Swapping table columns

Discussion in 'Javascript' started by VA, Nov 1, 2005.

  1. VA

    VA Guest

    I got the following function to swap table columns from somewhere on
    the Internet

    function swapColumns (table, colIndex1, colIndex2) {
    if (table && table.rows && table.insertBefore && colIndex1 !=
    colIndex2) {
    for (var i = 0; i < table.rows.length; i++) {
    var row = table.rows;
    var cell1 = row.cells[colIndex1];
    var cell2 = row.cells[colIndex2];
    var siblingCell1 = row.cells[Number(colIndex1) + 1];
    row.insertBefore(cell1, cell2);
    row.insertBefore(cell2, siblingCell1);

    where "table" is a Table object and colIndex1 and colIndex2 are
    integers representing the column numbers to swap.

    Problem is...it doesnt do anything. No errors in Firefox Javascript
    console, but it just doesnt do a thing!

    I checked a few basic things using the JS shell from squarefree.com
    like rows.length, made sure it is entering the loop, etc. But the
    insertBefore doesnt seem to be doing anything.

    Help? Thanks
    VA, Nov 1, 2005
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  2. Is "somewhere" FAQTs
    There is a test case included, does that really not work for you? Then
    please provide a URL where the code does not work, make sure it is a
    test case with a table and script but not some long page with lots of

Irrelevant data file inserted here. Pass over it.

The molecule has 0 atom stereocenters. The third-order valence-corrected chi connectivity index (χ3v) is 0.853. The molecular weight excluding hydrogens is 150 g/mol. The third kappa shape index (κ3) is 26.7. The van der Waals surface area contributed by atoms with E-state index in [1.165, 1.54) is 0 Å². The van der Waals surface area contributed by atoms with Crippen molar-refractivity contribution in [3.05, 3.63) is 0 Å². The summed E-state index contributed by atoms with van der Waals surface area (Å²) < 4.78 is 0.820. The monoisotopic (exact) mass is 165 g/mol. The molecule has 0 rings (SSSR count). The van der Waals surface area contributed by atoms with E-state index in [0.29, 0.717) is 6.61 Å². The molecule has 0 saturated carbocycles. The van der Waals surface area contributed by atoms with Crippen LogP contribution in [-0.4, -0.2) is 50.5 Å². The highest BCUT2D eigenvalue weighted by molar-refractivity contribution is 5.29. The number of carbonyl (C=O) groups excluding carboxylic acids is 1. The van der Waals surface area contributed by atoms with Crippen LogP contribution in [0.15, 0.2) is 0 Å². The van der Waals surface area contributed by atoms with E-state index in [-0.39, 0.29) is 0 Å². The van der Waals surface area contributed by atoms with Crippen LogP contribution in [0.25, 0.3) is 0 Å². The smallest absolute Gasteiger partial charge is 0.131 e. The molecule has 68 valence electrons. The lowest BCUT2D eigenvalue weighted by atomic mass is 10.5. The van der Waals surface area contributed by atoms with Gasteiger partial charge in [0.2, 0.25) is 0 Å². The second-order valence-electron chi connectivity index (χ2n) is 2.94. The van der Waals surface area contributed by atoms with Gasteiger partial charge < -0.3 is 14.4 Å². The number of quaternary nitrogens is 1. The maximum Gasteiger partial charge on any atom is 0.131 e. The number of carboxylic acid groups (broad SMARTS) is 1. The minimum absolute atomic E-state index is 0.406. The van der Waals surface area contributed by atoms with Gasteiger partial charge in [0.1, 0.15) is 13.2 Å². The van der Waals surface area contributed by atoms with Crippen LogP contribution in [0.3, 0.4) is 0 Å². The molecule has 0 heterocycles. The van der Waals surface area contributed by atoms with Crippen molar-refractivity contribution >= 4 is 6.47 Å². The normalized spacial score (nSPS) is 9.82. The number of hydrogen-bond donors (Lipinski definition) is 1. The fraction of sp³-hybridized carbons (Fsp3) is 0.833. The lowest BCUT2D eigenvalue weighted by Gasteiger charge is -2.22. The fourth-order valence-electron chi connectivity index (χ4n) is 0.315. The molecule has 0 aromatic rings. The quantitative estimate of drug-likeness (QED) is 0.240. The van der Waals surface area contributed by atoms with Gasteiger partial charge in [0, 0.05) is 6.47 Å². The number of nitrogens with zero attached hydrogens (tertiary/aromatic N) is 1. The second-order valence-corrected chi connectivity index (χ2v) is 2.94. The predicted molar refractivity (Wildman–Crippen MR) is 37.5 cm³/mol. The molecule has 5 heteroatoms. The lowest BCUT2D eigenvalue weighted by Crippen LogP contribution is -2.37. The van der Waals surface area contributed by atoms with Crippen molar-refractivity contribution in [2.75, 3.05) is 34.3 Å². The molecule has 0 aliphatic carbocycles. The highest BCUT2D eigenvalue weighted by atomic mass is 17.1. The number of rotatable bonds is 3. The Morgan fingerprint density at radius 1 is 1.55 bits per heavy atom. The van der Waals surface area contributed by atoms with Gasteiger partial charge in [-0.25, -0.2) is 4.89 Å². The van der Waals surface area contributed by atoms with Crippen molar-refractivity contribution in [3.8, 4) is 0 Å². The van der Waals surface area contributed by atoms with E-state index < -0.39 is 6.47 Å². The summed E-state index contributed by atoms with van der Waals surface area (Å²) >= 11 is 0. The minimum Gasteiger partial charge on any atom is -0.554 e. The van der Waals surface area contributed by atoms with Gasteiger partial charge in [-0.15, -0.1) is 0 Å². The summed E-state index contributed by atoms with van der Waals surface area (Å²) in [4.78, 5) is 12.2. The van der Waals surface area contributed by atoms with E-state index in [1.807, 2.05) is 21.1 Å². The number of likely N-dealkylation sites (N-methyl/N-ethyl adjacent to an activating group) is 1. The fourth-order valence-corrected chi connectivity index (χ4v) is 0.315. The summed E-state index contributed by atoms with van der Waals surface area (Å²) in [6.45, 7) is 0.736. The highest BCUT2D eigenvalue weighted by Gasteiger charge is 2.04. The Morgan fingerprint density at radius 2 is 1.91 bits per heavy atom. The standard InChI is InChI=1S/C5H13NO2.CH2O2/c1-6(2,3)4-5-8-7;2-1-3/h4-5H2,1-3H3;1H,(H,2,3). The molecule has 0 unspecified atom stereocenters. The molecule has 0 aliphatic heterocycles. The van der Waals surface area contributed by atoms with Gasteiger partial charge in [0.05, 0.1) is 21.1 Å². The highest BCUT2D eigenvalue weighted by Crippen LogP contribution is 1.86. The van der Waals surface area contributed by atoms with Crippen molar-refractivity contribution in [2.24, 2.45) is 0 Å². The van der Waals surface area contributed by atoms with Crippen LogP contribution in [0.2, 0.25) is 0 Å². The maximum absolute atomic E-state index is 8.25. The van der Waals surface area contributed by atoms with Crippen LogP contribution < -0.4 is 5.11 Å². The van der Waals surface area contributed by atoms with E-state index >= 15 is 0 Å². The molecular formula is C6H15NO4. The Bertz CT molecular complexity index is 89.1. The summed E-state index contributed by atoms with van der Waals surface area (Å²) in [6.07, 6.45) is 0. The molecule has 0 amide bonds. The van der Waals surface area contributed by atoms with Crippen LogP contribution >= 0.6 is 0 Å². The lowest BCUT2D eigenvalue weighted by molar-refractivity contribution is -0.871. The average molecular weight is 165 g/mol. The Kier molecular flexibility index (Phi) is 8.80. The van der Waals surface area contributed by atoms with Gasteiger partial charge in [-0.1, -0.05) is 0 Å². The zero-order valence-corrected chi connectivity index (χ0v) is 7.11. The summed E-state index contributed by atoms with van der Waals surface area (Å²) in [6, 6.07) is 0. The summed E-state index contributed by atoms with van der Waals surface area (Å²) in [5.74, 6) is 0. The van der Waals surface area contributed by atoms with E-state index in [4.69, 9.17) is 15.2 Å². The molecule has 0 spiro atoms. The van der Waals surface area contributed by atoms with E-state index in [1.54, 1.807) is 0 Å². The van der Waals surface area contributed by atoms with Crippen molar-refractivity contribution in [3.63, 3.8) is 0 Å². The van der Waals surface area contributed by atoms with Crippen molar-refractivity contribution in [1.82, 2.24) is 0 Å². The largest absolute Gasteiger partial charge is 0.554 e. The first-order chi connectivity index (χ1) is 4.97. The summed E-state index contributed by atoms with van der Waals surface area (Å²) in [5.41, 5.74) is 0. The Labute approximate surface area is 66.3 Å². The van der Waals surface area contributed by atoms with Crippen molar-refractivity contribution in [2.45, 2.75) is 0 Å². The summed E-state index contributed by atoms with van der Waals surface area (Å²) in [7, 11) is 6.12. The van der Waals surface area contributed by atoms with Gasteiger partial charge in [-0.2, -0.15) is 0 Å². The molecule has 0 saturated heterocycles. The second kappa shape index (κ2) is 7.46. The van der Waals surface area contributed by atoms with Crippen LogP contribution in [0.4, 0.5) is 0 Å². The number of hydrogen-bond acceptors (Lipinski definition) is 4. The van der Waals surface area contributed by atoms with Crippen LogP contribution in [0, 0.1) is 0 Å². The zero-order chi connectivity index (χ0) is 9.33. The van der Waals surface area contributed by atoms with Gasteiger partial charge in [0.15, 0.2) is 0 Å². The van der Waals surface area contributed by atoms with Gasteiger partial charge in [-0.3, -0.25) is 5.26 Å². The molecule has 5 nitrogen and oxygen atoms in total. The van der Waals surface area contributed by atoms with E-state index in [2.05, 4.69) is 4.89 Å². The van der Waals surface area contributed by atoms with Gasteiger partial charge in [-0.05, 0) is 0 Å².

stuff irrelevant to the code.
    Martin Honnen, Nov 1, 2005
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  3. VA

    VA Guest

    Martin: Thanks for replying, yes that is indeed where I got the
    function from, thanks for writing it.

    When I save the entire HTML document to a local file, open it in
    Firefox, and click on the Swap Columns button, it works fine.

    But when I use it in my own code, it doesnt work.

    I did make sure that I pass in a Table object and 2 valid column
    indexes to your function. I also used the JS shell to do
    print(mytable.rows[0].cells[0].innerHTML) for a bunch of subscripts to
    make sure I was navigating the right table. It just doesnt swap the

    How can I troubleshoot this?

    VA, Nov 1, 2005
  4. Consider putting a sample online and posting the URL here, that way we
    can check what goes wrong.
    Martin Honnen, Nov 1, 2005
  5. VA

    VA Guest

    Here is my stripped down example that does not work.

    Thanks for any help.

    <html lang="en-us">
    <meta http-equiv="Content-Type" content="text/html; charset=utf-8" />
    <title>reorder columns</title>
    <body ><form action="dummy" >
    <script type="text/javascript">
    function doSomething(pThis)
    alert('About to swap columns...');

    function swapColumns (table, colIndex1, colIndex2) {
    if (table && table.rows && table.insertBefore && colIndex1 !=
    colIndex2) {
    alert('in swapColumns, rows='+table.rows.length);
    for (var i = 0; i < table.rows.length; i++) {
    var row = table.rows;
    var cell1 = row.cells[colIndex1];
    var cell2 = row.cells[colIndex2];
    var siblingCell1 = row.cells[Number(colIndex1) + 1];
    row.insertBefore(cell1, cell2);
    row.insertBefore(cell2, siblingCell1);
    <input type="button" value="Swap" onClick="doSomething(this)"></td>

    <table id="mytable" cellpadding="0" border="0" cellspacing="0"
    <tr><th id="JOB">JOB</th><th id="MGR">MGR</th><th
    id="ENAME">ENAME</th><th id="EMPNO">EMPNO</th></tr>
    <tr><td>null</td><td>null</td><td>Jane Doe</td><td>9000</td></tr>
    <tr><td>null</td><td>null</td><td>J Doe</td><td>101</td></tr>
    VA, Nov 1, 2005